The next day, Hill returned to work with a doctor's note placing her under a physician's care for “illness” from May 25 until June 20, 2011. Hill asked to use her accrued compensatory time to cover her leave, which Walker approved, and someone at the Department gave her “FMLA paperwork,” according to her complaint. The Department later determined that Hill was ineligible for FMLA leave because she had not been employed for twelve months.

On May 31, Walker sent Hill a certified letter stating that she was reversing the initial decision to grant Hill all of her requested compensatory leave time because her leave would “impose an unreasonable burden on the agency.” One caseworker had resigned that day and another was out on sick leave. The letter requested that Hill return to work on Monday, June 6. It also stated that the agency would work with Hill to allow her to use her compensatory time, but that she could not use it all in the two and a half weeks that followed.

Hill did not reply to the letter and did not appear for work on June 6. On June 7, Hill e-mailed Walker, asking Walker to “respect [her] time off for medical leave,” and stating that it was “very unprofessional and unethical” of Walker to send her the certified letter demanding she return to work. Hill concluded that she would “return to work on Monday, June 20, 2011 per [her] doctor's orders.” Walker then sent Hill a letter dated June 17, 2011, notifying Hill that because she had violated Department policy by failing to comply with reasonable work-related instructions, Walker had terminated her employment.

Hill filed an internal grievance with the Department, which held a fact-finding hearing on August 16, 2011. At the hearing, Walker stated that she terminated Hill because Hill refused to return to work on June 6 and failed to respond to the request that she return until June 7. The agency official hearing the grievance upheld Hill's termination, concluding that it was “an appropriate response to [Hill's] actions. The termination is due to medical reasons and Ms. Hill's inability to return to work.” Hill sued, and the district court granted Walker's motion to dismiss the FMLA and FLSA claims. Later, the court granted summary judgment for Walker and the Department on the ADA and Rehabilitation Act claims. Hill appeals.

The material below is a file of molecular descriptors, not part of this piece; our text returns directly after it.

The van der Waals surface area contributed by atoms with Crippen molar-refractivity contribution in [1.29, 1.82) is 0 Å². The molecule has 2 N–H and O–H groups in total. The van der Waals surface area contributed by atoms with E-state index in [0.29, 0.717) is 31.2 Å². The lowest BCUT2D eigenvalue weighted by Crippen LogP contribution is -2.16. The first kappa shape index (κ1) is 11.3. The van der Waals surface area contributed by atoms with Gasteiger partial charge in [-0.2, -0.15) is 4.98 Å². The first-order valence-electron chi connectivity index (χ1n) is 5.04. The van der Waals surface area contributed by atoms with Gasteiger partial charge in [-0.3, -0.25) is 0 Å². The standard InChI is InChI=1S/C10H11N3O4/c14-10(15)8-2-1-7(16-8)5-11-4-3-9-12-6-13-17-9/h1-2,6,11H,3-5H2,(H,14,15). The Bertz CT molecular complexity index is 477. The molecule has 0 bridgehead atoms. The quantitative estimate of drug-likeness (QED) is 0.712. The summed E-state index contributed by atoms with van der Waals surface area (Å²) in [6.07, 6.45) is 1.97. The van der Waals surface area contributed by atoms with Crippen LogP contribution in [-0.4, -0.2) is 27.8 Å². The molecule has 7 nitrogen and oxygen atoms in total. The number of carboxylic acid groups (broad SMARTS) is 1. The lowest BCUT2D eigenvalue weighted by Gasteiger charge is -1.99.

II.

We first address the dismissal of Hill's claims under the FMLA. Hill alleges that Walker terminated her so she would not become eligible for FMLA leave. She claims that if Walker had granted her compensatory leave time, then Hill would have become eligible for FMLA leave. Read in the light most favorable to Hill, her complaint alleges that the termination prevented her from exercising her FMLA rights, in violation of 29 U.S.C. § 2615(a)(1), and that Walker terminated her because she attempted to exercise FMLA rights, a claim that also “likely arises under the rule of § 2615(a)(1) that an employer may not ‘interfere with, restrain, or deny the exercise of or the attempt to exercise’ rights defined by the FMLA.” Pulczinski v. Trinity Structural Towers, Inc., 691 F.3d 996, 1006 (8th Cir.2012).

Both of Hill's claims fail for the same reason: she is not an “eligible employee” under the FMLA. To be eligible for rights under the FMLA, an employee must have worked for her employer for at least twelve months. 29 U.S.C. § 2611(2)(A)(i). Hill's complaint alleges that Hill worked for the Department from June 28, 2010, until June 20, 2011. As this period spans fewer than twelve months, Hill had no FMLA rights when she was terminated.